The outlier

Entry, the future and the facts in the FTC’s challenge of STERIS/Synergy

Facts matter. Those of us that practise, study or write about the law hear this ­cliché too often. But for three days in August 2015 at the federal courthouse in Cleveland, Ohio, the facts really did matter. Perhaps so much that they rendered insignificant the standard features of a merger-related preliminary injunction hearing that we’ve become so accustomed to seeing: expert witnesses; a panoply of market share calculations; robust debate on the appropriate product and geographic market definitions; reference to (and reliance on) the country’s Horizontal Merger Guidelines; and consideration of preceding cases.

The facts were all that Judge Dan Polster, an alumnus of the Department of Justice’s Antitrust Division, needed to consider before greenlighting STERIS Corporation’s proposed acquisition of the UK’s Synergy Health.

When the Federal Trade Commission sued to block the $1.9 billion deal in May 2015, it argued that the STERIS takeover thwarted Synergy’s expansion into the US market for medical equipment sterilisation, and consequently harmed what would have been future competition between the two providers. “The acquisition of an actual potential competitor violates federal antitrust law if the relevant market is highly concentrated; the competitor ‘probably’ would have entered the market; its entry would have had procompetitive effects; and there are few other firms that can enter effectively,” the FTC’s pre-hearing brief stated.

For perhaps the first time in a federal merger challenge, the dispositive question was driven purely by the facts. The government’s case hinged on whether one party (Synergy) probably would have entered the US market with a product (x-ray sterilisation services) that might compete with the other party’s (STERIS) existing product (gamma sterilisation). At the time, Ohio-based STERIS had only one real competitor in the United States, Sterigenics.

STERIS and Synergy maintained that the facts were simple, transparent and could only be interpreted in one way: that too many financial obstacles prevented Synergy from bringing x-ray sterilisation to the US, and these obstacles only mounted as Synergy’s plans unfolded.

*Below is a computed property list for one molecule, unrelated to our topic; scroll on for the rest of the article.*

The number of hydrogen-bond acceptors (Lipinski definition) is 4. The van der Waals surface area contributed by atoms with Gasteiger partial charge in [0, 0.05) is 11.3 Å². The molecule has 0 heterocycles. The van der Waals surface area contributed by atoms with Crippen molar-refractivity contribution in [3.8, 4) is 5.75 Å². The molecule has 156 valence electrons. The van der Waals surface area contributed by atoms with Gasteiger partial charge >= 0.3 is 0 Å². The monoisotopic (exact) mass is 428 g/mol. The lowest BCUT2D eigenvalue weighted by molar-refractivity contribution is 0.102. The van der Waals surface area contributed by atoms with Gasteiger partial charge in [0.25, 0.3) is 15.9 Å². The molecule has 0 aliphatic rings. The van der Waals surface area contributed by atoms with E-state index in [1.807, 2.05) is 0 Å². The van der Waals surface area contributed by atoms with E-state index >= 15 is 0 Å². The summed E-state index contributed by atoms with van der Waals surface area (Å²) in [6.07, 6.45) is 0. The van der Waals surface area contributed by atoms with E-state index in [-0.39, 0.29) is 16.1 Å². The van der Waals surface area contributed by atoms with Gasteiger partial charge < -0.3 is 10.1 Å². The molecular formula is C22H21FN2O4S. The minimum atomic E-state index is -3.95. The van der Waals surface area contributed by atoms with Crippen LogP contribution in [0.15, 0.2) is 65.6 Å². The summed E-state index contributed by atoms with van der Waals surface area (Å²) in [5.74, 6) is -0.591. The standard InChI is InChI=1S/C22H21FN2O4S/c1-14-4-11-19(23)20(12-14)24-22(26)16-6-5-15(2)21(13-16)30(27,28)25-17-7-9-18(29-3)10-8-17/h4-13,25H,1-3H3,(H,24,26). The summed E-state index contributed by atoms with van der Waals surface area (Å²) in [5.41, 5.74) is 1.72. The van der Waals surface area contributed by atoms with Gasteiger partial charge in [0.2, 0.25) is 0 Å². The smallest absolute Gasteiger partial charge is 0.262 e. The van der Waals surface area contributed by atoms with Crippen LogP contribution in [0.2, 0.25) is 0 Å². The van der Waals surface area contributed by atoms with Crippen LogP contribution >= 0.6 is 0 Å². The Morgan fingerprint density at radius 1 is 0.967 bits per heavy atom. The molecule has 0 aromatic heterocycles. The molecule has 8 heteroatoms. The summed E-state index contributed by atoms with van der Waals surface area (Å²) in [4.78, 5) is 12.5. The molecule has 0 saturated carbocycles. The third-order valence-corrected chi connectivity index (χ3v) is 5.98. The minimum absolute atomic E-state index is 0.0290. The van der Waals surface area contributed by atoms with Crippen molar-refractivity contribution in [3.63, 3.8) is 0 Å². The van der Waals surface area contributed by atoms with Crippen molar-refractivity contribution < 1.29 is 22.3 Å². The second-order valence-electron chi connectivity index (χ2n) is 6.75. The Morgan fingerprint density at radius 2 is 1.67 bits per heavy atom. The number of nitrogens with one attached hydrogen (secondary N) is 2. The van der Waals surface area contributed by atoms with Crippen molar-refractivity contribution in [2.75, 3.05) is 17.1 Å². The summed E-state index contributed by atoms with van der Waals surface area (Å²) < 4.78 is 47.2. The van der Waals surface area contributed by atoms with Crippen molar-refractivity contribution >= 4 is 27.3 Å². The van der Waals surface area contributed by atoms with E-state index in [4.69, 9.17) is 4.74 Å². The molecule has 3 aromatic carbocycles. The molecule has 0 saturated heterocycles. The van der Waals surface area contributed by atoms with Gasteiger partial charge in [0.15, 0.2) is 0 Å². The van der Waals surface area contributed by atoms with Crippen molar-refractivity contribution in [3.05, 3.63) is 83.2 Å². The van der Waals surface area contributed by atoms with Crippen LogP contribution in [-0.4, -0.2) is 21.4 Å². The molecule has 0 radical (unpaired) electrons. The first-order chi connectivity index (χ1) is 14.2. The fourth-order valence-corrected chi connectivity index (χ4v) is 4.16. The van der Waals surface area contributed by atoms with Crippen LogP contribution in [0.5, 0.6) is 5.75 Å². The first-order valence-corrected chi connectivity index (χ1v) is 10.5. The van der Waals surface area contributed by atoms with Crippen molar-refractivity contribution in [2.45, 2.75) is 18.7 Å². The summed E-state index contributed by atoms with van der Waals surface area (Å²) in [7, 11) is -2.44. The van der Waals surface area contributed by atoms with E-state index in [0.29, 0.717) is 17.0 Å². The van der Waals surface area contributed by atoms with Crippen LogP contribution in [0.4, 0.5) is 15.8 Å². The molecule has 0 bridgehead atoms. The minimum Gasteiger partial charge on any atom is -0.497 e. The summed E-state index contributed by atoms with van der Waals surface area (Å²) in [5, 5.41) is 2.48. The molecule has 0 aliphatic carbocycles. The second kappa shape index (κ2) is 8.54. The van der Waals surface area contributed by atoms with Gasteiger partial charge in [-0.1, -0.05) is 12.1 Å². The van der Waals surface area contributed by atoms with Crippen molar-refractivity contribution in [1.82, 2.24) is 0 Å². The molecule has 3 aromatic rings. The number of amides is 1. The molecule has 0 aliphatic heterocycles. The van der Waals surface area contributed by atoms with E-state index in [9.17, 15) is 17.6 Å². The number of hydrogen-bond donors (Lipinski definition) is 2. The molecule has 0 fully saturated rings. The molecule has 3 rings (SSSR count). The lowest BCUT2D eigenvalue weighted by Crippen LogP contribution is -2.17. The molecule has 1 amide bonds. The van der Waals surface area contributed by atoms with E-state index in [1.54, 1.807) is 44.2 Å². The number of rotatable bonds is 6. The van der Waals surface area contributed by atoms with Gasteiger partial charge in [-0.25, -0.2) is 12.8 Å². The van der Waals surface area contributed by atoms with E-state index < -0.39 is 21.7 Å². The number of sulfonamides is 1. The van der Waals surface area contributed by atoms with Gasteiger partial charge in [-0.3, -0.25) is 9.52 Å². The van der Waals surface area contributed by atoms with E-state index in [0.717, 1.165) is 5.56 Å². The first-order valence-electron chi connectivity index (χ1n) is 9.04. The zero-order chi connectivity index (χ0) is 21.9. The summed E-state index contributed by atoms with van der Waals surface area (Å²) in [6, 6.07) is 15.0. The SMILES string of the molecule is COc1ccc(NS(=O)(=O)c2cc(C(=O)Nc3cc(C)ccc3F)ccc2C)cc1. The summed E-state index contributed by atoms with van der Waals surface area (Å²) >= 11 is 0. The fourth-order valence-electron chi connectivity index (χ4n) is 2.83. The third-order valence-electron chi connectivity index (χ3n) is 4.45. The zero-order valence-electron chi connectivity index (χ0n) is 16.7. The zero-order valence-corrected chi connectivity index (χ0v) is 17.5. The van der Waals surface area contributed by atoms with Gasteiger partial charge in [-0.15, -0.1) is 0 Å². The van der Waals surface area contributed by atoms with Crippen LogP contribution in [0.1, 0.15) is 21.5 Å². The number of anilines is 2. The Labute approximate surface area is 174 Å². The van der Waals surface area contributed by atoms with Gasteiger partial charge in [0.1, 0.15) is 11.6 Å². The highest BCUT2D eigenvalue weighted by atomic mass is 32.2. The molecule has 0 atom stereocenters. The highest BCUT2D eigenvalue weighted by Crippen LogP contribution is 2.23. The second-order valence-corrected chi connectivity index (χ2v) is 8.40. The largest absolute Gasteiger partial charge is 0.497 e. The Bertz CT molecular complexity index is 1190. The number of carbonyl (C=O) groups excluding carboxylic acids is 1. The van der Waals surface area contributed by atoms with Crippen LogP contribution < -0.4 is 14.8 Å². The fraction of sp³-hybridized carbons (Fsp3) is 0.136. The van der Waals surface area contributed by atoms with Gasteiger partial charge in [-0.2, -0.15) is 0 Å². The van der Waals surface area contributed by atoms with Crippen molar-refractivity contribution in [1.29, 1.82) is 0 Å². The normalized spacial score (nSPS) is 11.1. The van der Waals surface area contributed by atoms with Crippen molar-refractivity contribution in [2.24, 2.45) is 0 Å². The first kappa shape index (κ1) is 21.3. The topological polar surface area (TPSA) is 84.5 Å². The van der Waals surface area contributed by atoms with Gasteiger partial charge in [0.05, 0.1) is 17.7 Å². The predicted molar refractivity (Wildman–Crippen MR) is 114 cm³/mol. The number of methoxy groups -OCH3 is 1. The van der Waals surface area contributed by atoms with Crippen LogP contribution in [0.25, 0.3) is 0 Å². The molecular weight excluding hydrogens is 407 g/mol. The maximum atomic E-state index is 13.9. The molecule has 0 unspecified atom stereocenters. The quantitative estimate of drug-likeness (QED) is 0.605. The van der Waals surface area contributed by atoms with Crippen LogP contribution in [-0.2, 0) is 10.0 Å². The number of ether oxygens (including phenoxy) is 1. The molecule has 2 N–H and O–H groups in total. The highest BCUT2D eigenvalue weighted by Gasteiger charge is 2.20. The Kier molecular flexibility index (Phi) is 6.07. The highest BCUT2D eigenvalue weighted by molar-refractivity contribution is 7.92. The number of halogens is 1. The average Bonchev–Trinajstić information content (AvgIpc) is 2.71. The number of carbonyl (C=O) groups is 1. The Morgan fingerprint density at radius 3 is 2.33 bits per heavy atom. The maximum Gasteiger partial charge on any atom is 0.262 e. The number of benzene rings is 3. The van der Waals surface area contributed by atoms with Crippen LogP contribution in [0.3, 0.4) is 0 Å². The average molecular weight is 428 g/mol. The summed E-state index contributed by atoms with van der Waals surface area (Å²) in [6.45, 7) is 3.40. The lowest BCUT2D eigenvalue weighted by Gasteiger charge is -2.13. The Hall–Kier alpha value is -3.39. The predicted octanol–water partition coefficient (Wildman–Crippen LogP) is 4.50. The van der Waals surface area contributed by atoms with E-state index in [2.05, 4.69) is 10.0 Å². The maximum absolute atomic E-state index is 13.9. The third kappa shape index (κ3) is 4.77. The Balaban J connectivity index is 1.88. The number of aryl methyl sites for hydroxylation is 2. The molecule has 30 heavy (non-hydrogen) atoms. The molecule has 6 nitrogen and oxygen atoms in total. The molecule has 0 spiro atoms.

Rather than debate whether the “actual potential competition” theory was a viable framework in which to demonstrate antitrust injury, Judge Polster assumed as much and instead zeroed in on the facts. He said the FTC had already considered the theory when it voted to proceed with the merger challenge and, besides, the facts would reveal what he needed to know. Months after the case concluded, Judge Polster recalled: “My case was very, very fact specific. I didn’t need experts. I was simply looking at the facts to determine whether Synergy was indeed going to enter the market irrespective of the merger.”

What was Synergy’s technological reality? What were the prospects for financing the necessary equipment for the US project? Did Synergy have firm commitments – not just interest – from customers agreeing to adopt x-ray sterilisation in place of gamma sterilisation? This is what mattered to Judge Polster. Synergy would emphasise a lack of customer commitments throughout the hearing, even drawing out admissions in live testimony from potential US customers, Johnson & Johnson and Zimmer Biomet, that they were still non-committal about x-ray sterilisation; at best, their interest was academic. Meanwhile, the FTC would emphasise that strategic planning for the US x-ray sterilisation project continued in executive meetings and emails authored by Andrew McLean, Synergy’s chief of applied sterilisation technologies, until STERIS offered to buy Synergy.

In what could have been a pivotal moment for the FTC, McLean admitted to the fact that he sent emails to his team saying he was “very pleased to announce the US x-ray strategy has been approved”, and that it was “a huge achievement, marking a fundamental change to how products can be sterilized in the US”. But moments later, McLean insisted that the project could go nowhere if “the financials did not stack up.” Without customer revenues – which Synergy never generated – the project fundamentally could not survive.

Some facts simply trump others. Synergy’s senior executive board indeed approved the strategy to enter the US x-ray market, and the company’s governing board also approved down payments for two new x-ray machines. But for Judge Polster, it was much more significant that not a single medical device customer would commit to a contract, and only about six of the 185 customers Synergy initially targeted in its sales and marketing campaign would sign even a non-binding letter of interest. “The evidence shows that, despite the level of interest expressed by a handful of healthcare products manufacturers in x-ray technology, Synergy could not identify a single customer who would provide the financial commitment required to build x-ray sterilisation facilities in the United States,” he would later write.

Facts remained the focus in post-hearing briefs. Judge Polster relieved the parties from addressing theories of antitrust harm and instead asked them to identify the existing evidence that showed Synergy’s near-term entry into the US market was probable or improbable.

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This singular prominence of the facts wasn’t the only way STERIS/Synergy stood out from its counterparts.